‘Parties must accept outcome’ - IEC official

2016-08-03 06:00
IEC provincial electoral officer, Mawethu Mosery.       PHOTO: nokuthula                 khanyile

IEC provincial electoral officer, Mawethu Mosery. PHOTO: nokuthula khanyile

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INDEPENDENT electoral commission (IEC) provincial electoral officer Mawethu Mosery said after the local government elections, the burden was on the people of KwaZulu-Natal to ensure that candidates, who contested in the elections accept the results.

Mosery was speaking at a prayer for peaceful elections organised by the KwaZulu Natal Christian Council (KZNCC) and IEC at the Imperial hotel last Thursday.

The province has 11 000 candidates contesting in the local government elections in 54 municipalities.

“In KwaZulu-Natal there are 32 political parties, but eThekwini is being contested by 35 political parties.

“There are only 1 830 seats available for the 11 000 candidates, it is true that over 9 000 candidates will not get a seat. Now the burden is on observers, community and church leaders, police services and other state departments is to ensure that the 9 000 who will not get seats accept the outcome,” said Mosery­.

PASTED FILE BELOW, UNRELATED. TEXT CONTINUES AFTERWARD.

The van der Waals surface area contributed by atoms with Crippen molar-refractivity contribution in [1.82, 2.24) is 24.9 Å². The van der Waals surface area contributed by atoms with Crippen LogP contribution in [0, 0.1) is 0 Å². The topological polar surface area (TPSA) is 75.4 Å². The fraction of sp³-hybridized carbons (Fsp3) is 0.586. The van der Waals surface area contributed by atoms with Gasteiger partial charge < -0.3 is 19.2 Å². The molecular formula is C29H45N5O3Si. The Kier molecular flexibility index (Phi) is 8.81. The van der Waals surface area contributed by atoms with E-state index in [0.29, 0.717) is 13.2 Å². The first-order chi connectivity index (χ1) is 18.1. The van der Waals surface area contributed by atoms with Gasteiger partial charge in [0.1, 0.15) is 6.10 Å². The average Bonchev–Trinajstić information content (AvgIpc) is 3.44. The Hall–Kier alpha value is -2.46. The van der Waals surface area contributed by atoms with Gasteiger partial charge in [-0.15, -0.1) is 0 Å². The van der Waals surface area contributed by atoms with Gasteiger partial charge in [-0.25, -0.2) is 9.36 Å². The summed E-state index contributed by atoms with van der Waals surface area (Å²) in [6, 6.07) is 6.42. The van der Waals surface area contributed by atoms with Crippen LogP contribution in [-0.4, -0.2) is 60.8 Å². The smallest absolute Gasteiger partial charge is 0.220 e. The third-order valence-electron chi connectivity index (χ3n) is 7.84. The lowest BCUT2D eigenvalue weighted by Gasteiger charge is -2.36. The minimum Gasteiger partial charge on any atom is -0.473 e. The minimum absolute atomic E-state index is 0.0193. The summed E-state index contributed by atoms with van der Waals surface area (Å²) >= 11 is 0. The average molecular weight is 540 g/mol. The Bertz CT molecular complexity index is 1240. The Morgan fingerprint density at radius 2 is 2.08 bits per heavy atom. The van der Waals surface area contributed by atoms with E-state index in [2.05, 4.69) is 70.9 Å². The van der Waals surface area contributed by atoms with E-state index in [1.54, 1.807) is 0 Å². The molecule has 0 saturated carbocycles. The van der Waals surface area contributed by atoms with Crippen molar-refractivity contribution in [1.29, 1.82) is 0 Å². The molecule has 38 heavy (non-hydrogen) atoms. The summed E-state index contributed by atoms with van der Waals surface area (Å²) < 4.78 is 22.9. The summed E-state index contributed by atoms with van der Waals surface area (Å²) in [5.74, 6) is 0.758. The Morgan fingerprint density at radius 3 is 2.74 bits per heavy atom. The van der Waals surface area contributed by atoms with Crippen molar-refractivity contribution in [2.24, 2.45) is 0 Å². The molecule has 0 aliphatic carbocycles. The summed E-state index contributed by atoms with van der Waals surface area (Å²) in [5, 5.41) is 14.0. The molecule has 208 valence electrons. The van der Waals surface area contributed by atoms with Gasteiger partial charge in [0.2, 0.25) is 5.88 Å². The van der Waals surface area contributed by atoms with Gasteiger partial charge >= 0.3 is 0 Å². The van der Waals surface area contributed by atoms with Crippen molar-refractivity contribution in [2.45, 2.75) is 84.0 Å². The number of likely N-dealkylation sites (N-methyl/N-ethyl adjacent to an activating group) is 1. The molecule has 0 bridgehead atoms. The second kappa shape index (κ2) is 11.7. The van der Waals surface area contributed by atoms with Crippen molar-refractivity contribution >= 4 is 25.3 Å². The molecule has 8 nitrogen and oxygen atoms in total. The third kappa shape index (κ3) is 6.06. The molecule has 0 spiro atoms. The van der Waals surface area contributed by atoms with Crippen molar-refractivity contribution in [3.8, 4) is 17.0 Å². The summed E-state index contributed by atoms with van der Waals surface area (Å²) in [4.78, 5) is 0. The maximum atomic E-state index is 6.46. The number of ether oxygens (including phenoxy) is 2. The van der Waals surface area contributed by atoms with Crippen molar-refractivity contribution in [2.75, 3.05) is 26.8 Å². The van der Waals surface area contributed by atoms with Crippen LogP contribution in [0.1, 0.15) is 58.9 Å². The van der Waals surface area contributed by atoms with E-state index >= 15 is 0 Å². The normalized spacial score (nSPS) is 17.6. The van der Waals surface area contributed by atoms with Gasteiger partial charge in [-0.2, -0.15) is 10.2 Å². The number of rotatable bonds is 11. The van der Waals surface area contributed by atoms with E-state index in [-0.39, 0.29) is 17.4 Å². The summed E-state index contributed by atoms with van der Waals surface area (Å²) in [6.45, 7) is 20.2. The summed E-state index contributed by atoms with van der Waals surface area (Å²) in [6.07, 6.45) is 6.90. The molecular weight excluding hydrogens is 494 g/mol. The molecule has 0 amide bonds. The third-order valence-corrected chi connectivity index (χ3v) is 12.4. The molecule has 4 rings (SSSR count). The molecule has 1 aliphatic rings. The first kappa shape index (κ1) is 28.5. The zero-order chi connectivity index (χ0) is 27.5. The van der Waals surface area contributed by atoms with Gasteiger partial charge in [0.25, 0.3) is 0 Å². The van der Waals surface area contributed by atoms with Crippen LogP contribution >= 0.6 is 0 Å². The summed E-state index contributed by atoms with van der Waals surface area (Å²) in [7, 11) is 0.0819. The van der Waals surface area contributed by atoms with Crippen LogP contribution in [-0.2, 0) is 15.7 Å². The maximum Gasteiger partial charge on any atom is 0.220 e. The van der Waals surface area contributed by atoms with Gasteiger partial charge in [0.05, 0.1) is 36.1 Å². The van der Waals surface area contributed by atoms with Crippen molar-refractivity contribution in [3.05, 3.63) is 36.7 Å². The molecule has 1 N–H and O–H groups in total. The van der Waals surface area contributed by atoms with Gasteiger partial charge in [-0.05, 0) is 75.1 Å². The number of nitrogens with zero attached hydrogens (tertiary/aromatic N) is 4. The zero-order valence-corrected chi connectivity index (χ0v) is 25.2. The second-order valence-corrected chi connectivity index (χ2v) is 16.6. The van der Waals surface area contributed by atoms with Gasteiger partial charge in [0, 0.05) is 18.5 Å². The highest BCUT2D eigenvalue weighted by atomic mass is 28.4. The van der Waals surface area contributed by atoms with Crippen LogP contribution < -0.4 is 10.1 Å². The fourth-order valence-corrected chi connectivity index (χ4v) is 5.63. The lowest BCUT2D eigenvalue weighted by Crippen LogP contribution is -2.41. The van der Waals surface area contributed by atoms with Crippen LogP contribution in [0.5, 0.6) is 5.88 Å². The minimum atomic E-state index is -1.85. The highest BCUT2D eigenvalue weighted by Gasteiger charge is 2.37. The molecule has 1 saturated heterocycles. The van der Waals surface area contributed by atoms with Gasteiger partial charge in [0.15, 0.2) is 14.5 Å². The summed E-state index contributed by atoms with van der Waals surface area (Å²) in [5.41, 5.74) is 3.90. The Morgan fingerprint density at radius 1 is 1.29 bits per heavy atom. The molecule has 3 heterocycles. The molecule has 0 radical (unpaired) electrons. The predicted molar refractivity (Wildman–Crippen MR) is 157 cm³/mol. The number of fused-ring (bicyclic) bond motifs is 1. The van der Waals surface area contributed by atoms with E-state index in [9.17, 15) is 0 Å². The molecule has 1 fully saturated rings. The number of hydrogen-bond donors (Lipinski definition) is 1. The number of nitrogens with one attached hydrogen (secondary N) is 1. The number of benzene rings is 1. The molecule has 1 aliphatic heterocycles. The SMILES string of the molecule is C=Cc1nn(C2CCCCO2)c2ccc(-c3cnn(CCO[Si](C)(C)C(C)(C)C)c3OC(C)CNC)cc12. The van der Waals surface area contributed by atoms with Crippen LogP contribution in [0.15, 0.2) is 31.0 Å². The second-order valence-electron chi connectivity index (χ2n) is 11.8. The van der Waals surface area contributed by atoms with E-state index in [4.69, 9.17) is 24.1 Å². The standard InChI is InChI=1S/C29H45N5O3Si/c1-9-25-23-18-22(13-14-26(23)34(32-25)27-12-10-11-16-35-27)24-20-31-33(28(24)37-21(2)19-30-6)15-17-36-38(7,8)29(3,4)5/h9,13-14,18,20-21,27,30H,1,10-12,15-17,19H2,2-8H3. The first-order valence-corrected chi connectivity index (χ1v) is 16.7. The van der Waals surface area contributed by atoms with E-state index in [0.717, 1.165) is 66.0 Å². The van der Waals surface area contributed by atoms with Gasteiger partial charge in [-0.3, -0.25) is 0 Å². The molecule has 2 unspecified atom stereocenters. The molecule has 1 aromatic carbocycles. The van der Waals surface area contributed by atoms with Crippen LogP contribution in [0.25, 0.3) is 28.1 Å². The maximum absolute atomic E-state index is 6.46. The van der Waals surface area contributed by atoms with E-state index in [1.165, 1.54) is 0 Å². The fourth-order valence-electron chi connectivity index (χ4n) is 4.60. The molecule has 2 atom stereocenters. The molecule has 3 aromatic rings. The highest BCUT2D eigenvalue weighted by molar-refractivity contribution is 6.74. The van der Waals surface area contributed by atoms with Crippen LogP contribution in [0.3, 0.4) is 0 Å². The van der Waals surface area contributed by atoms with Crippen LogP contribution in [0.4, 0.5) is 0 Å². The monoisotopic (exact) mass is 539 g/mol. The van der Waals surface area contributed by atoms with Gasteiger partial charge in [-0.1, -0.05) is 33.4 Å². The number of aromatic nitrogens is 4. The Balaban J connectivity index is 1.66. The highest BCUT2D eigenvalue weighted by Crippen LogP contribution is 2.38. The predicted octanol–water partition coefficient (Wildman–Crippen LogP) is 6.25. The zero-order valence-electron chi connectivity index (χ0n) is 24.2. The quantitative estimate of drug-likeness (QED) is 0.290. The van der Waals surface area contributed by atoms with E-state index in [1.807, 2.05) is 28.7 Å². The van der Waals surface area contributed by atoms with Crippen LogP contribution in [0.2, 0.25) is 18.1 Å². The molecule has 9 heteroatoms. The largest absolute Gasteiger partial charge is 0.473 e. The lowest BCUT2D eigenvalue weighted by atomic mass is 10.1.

He said despite concerns about political violence the province was stable.

“My assessment of the province is that it is stable, we are not in a state of political turmoil. If you observe, the killings are done by certain individuals. Despite this loss of life, it doesn’t say our province is unstable. We are not in a crisis, we are just dealing with isolated evil minds that kill candidates.”

Mosery said in the build-up to the elections there has been a lot of internal political fighting, competition and tension consequently leading to violence.

“Socioeconomic challenges also contribute to the violence we have experienced in our province, people see being a councillor as a way of getting employment for five years not because they want to serve the community.

“Most of the so-called service delivery protests were to remove certain candidates. This was evident when we released the candidates’ list. We have communities who wanted certain individuals, but the political party chose another candidate and they resorted to the protests.”

He said killings linked to politics were a common occurrence even in other countries like Sudan and Burundi.

“Elections can trigger public violence, look at Burundi, the moment the president of Burundi said he was standing for third term it triggered violence. We are not an isolated case.”

Mosery said the IEC is set to release results by 10 August.

“We are not like Zimbabwe. The electoral commission is directed by law, which says that within seven days an election results must be announced.”

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